Today at the Computers, Freedom and Privacy Conference, we opened with statements from representatives from the Obama and McCain campaigns (Clinton declined to attend).
Daniel Weitzner from MIT represented Obama's campaign. He opened by talking about Obama's major views as they relate to privacy and technology.
Obama believes in:
- Greater accountability in government
- Keeping government information and operations open and transparent
- Citizen participation in decision making
- The appointment of a government Chief Technology Officer to oversee these types of issues
Chuck Fish, a Patent Lawyer and part of McCain's legal team came to represent his campaign.
McCain believes in:
- Promoting American innovation
- Taxing the rich is a popular idea, but it's the pursuit of riches that drives innovation
- The system should reward the behaviors that we want to reward
- We need to develop a skilled workforce
- We should very lightly regulate the market and let it take care of itself until such point as they fail
- Market regulation should focus on anti-competitive behavior
Next were questions asked by the moderators of the panel:
Q: "What do you see as the role of government in providing access to our basic communications infrastructure (the Internet)"
(McCain) Chuck – Can't understand his answer. Very politicalese. I'm fairly certain that he didn't answer the question, but it's hard to tell.
(Obama) Dan – Rather than focus on the infrastructure, it's important to protect the openness of the Internet. Even if we were to stay on dial-up or were years behind other countries on bringing broadband to our people, that's really secondary to protecting the nature of the Internet. He also noted that McCain's view of a self-regulating market will maintain open Internet (and I agree).
Q: "NSA Wiretapping – what would their position be on liability of carriers. What changes to Fisa"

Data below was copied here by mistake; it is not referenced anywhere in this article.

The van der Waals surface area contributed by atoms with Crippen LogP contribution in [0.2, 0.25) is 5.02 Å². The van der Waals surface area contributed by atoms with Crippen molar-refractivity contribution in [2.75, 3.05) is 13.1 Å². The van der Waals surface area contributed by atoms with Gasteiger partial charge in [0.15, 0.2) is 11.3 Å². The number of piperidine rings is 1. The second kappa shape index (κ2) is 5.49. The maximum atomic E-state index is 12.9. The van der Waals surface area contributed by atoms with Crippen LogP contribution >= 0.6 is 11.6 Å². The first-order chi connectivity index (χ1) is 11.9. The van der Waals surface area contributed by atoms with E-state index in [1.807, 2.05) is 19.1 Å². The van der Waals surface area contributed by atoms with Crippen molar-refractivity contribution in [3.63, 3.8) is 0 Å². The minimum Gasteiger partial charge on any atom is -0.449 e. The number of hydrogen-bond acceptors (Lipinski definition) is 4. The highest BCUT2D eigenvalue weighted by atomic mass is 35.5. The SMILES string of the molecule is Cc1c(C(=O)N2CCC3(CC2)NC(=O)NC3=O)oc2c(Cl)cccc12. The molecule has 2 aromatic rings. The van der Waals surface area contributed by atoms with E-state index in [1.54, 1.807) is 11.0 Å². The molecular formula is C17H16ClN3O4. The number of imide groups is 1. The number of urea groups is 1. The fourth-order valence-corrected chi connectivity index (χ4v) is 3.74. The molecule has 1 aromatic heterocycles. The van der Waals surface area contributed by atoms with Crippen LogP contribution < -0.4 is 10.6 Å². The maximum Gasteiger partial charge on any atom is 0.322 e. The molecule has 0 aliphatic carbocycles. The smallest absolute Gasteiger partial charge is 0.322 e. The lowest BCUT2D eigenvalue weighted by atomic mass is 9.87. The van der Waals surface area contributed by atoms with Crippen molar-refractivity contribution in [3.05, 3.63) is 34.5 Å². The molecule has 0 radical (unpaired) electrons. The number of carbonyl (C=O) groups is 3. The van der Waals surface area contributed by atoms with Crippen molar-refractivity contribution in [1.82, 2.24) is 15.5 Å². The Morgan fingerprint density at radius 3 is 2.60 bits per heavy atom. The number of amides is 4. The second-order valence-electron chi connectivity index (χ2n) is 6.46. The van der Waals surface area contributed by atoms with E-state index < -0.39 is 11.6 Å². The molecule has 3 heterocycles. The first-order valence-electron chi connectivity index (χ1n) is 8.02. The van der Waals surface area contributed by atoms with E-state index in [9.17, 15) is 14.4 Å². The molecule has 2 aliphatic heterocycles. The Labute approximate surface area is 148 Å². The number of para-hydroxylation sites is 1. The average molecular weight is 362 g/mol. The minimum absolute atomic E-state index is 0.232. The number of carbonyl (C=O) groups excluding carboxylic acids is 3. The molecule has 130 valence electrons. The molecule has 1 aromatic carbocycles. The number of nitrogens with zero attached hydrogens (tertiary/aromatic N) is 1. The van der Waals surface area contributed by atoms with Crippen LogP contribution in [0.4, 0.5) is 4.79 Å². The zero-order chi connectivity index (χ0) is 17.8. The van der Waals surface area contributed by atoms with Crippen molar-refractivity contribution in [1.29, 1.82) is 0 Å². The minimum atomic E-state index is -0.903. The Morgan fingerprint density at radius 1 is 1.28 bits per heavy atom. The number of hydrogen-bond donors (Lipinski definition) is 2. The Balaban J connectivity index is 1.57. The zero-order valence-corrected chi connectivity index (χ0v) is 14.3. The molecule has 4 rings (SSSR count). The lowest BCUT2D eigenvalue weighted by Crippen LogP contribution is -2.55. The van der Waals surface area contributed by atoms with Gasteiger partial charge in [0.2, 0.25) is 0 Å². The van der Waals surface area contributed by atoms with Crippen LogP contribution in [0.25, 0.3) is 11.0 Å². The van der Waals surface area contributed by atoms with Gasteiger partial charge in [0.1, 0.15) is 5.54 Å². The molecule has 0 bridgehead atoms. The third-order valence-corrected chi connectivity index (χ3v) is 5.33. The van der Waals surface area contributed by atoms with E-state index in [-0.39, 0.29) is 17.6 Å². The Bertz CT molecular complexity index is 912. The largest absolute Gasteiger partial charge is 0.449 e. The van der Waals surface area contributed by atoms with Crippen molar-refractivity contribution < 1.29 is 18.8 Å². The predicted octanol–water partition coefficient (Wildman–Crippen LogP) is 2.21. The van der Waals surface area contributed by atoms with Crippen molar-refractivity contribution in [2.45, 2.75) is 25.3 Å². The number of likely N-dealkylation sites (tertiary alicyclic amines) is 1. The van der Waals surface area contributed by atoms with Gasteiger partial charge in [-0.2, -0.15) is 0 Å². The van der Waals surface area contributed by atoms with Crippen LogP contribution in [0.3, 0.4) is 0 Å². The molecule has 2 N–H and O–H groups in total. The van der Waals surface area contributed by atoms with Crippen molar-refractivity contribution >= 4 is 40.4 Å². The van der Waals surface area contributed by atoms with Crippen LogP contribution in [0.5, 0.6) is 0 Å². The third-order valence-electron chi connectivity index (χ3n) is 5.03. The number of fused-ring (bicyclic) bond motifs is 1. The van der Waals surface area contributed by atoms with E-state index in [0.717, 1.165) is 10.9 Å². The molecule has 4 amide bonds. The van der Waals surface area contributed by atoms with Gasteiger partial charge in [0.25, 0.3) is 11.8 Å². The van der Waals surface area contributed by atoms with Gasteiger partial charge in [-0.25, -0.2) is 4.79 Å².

(McCain) Chuck – "Immunity is a tough question because there's competing values. We're not talking about granting indulgences…" Again, hard to follow. Many words come out, but not much is said. The only thing he said of substance in his several minute non-answer to the question was "There needs to be hearings to find out what actually happened and what harm was actually done" which is to say that he will "look into it".
(Obama) Daniel – Obama's history and future view is to strengthen judicial review of administrative subpeonas, National Security Letters and the gag orders that accompany them. When surveillance is used, there must be real, meaningful oversight. Obama voted AGAINST retroactive immunity. McCain did not vote against them (which Dan feels is tacit approval).
Obama realizes that advanced surveillance and data mining can be important tools for national security, and they should be available, but with appropriate oversight. It's important to guard against mission creep! Woo! Someone gets it!
Q: "American companies are assisting China in censoring it's citizens. What would a given candiate do about that?"
(Obama) Dan – No official position, but if Dan had to offer advice to the campain, it would be that the lesson of the efforts in the US in the mid-90's to persuade countries to adopt an open Internet should be continued. We should open a dialogue and encourage and persuade countries to realize the benefits while using our influence to lead them towards more openness.
(McCain) Chuck – No explicit policy either. But the values that the campaign holds that would apply is to go slowly and carefully. It's always wrong to believe that you can legislate the behavior of people in other countries. Show the repressive regimes the benefits that openness provides, we will lead by example.
Next were open questions from the audience.
Q: "Email use by President – Will your candidate use e-mail. Does McCain know how? Will they avoid requirements to save e-mails by using other services outside of the Whitehouse?"